Q). What were the nationalities of the vessels being escorted or convoyed?
A). For military reasons, a complete answer cannot be given to this question. There were U.S. vessels in the convoy.

Q). What were the final destinations of these vessels being escorted or convoyed?
A). For reasons of security this question cannot be answered.

Q). Did any of these vessels carry contraband; if so - what were the natures of the cargos?
A). Yes, since all belligerents in the present war apparently consider as contraband any sort of material which is consigned to enemy destinations. For military reasons, no information can be given in regard to the nature of the cargos.

Q). Were other men-of-war also in the escort; if so, what were the nationalities?
A). For military reasons, no complete answer can be given. There is nothing in our orders to prevent collaboration within American Defensive Waters of American escorts and the escorts of the anti-Axis belligerents.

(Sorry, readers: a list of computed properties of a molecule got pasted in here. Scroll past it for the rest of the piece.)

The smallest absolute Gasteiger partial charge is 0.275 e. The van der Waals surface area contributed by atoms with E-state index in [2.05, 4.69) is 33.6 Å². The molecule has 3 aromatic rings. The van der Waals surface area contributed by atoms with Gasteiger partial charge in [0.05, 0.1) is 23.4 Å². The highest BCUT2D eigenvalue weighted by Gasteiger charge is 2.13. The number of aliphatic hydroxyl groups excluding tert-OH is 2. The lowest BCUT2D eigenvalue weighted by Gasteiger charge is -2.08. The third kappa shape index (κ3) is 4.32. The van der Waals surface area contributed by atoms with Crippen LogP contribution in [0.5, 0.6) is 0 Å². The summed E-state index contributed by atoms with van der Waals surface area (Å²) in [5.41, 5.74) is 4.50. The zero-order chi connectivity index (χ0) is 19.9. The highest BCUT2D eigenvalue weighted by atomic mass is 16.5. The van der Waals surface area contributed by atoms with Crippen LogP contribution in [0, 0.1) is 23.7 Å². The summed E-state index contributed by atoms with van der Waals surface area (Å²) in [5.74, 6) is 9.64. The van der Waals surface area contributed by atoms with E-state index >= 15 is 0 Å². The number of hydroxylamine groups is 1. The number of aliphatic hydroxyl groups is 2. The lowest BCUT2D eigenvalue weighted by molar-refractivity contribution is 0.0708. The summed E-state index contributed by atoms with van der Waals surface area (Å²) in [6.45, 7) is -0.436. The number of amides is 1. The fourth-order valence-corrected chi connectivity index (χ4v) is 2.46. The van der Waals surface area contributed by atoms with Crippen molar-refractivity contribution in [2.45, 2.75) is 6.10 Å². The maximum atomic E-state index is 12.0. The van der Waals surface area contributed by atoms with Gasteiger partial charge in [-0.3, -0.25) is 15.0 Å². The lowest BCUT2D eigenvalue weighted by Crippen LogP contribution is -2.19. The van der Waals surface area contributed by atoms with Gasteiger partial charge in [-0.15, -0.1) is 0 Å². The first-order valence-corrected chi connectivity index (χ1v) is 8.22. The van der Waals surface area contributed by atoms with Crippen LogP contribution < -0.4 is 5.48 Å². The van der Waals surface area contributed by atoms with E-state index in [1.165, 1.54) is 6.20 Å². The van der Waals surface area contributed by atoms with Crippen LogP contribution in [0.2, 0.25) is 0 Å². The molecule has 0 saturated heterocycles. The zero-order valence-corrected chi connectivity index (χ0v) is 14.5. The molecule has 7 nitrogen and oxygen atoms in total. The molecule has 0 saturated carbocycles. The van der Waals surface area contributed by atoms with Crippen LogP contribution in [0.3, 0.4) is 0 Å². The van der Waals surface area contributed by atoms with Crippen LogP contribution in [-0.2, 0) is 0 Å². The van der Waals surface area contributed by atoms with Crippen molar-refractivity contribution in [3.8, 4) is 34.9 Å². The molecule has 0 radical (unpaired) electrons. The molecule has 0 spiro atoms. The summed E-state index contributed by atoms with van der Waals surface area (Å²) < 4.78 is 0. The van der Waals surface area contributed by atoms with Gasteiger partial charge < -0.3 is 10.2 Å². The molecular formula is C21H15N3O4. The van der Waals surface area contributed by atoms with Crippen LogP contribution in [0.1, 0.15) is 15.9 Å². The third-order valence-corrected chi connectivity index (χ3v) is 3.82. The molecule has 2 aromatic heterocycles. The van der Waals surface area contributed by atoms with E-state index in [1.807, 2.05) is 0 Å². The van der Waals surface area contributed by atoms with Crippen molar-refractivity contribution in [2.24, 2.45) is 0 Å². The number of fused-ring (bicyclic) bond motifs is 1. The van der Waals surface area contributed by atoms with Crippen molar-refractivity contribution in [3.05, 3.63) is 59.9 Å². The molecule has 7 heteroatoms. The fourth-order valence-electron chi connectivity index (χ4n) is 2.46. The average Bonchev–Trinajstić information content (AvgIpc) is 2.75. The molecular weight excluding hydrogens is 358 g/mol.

Q). Were any aircraft also escorting or convoying these merchant vessels: If so, what were their nationalities?
A). For reasons of security, no complete answer can be given. There were no aircraft present at the time of the torpedoing.

Q). How far did the KEARNY have orders to proceed with this convoy?
A). For reasons of security, this question cannot be answered in full. The orders to the KEARNY did not require her to proceed beyond the limits of American Defensive Waters.

Q). Were any of the merchant vessels in the convoy attacked? If so, how many, and what were their nationalities?
A). Yes, all the merchant ships in the convoy may be considered to have been attacked. For military reasons, the number and nationalities of these ships cannot be given.

Q). Were any merchant vessels of the convoy damaged during this engagement; if so, how many and what were their nationalities?
A). Yes, a number of merchant ships were damaged and some of them sunk. The number and nationalities of these ships, however, cannot be given for military reasons. It may be stated, however, that no U.S. flag merchant ship was sunk at this time.

Q). Were any other men-of-war attacked or damaged during this engagement; if so, how many and what were their nationalities?